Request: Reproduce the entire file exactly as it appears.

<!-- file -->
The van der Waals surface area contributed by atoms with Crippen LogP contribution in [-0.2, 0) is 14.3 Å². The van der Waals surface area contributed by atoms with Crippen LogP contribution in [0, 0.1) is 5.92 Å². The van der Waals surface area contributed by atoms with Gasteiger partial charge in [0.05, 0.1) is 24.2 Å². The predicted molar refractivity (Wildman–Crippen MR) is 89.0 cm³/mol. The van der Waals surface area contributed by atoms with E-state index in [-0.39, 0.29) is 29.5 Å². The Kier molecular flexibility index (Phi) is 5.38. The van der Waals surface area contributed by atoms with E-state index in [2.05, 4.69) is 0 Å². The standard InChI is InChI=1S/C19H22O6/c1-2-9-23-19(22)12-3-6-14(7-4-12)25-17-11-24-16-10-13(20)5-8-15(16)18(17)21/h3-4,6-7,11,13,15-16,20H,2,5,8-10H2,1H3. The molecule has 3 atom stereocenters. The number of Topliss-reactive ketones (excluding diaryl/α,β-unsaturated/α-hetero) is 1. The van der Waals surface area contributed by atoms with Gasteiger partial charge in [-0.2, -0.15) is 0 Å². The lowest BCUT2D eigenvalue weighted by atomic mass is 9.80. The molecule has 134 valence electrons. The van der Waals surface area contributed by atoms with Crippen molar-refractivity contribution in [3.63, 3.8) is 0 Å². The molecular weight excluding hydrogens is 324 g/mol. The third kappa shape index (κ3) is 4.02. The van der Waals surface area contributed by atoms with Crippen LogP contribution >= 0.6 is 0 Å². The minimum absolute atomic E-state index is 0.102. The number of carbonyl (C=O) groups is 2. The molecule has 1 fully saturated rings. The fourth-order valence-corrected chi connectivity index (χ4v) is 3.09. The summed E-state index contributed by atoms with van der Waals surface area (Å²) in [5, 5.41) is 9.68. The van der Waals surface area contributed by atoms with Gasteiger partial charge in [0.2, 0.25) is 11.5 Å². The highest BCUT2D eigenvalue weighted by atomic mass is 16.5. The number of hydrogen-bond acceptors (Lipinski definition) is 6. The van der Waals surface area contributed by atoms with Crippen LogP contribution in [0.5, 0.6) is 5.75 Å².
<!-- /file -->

The van der Waals surface area contributed by atoms with Crippen LogP contribution in [-0.2, 0) is 14.3 Å². The van der Waals surface area contributed by atoms with Crippen LogP contribution in [0, 0.1) is 5.92 Å². The van der Waals surface area contributed by atoms with Gasteiger partial charge in [0.05, 0.1) is 24.2 Å². The predicted molar refractivity (Wildman–Crippen MR) is 89.0 cm³/mol. The van der Waals surface area contributed by atoms with E-state index in [-0.39, 0.29) is 29.5 Å². The Kier molecular flexibility index (Phi) is 5.38. The van der Waals surface area contributed by atoms with E-state index in [2.05, 4.69) is 0 Å². The standard InChI is InChI=1S/C19H22O6/c1-2-9-23-19(22)12-3-6-14(7-4-12)25-17-11-24-16-10-13(20)5-8-15(16)18(17)21/h3-4,6-7,11,13,15-16,20H,2,5,8-10H2,1H3. The molecule has 3 atom stereocenters. The number of Topliss-reactive ketones (excluding diaryl/α,β-unsaturated/α-hetero) is 1. The van der Waals surface area contributed by atoms with Gasteiger partial charge in [-0.2, -0.15) is 0 Å². The lowest BCUT2D eigenvalue weighted by atomic mass is 9.80. The molecule has 134 valence electrons. The van der Waals surface area contributed by atoms with Crippen molar-refractivity contribution in [3.63, 3.8) is 0 Å². The molecular weight excluding hydrogens is 324 g/mol. The third kappa shape index (κ3) is 4.02. The van der Waals surface area contributed by atoms with Crippen LogP contribution >= 0.6 is 0 Å². The minimum absolute atomic E-state index is 0.102. The number of carbonyl (C=O) groups is 2. The molecule has 1 fully saturated rings. The fourth-order valence-corrected chi connectivity index (χ4v) is 3.09. The summed E-state index contributed by atoms with van der Waals surface area (Å²) in [5, 5.41) is 9.68. The van der Waals surface area contributed by atoms with Gasteiger partial charge in [0.2, 0.25) is 11.5 Å². The highest BCUT2D eigenvalue weighted by atomic mass is 16.5. The number of hydrogen-bond acceptors (Lipinski definition) is 6. The van der Waals surface area contributed by atoms with Crippen LogP contribution in [0.5, 0.6) is 5.75 Å².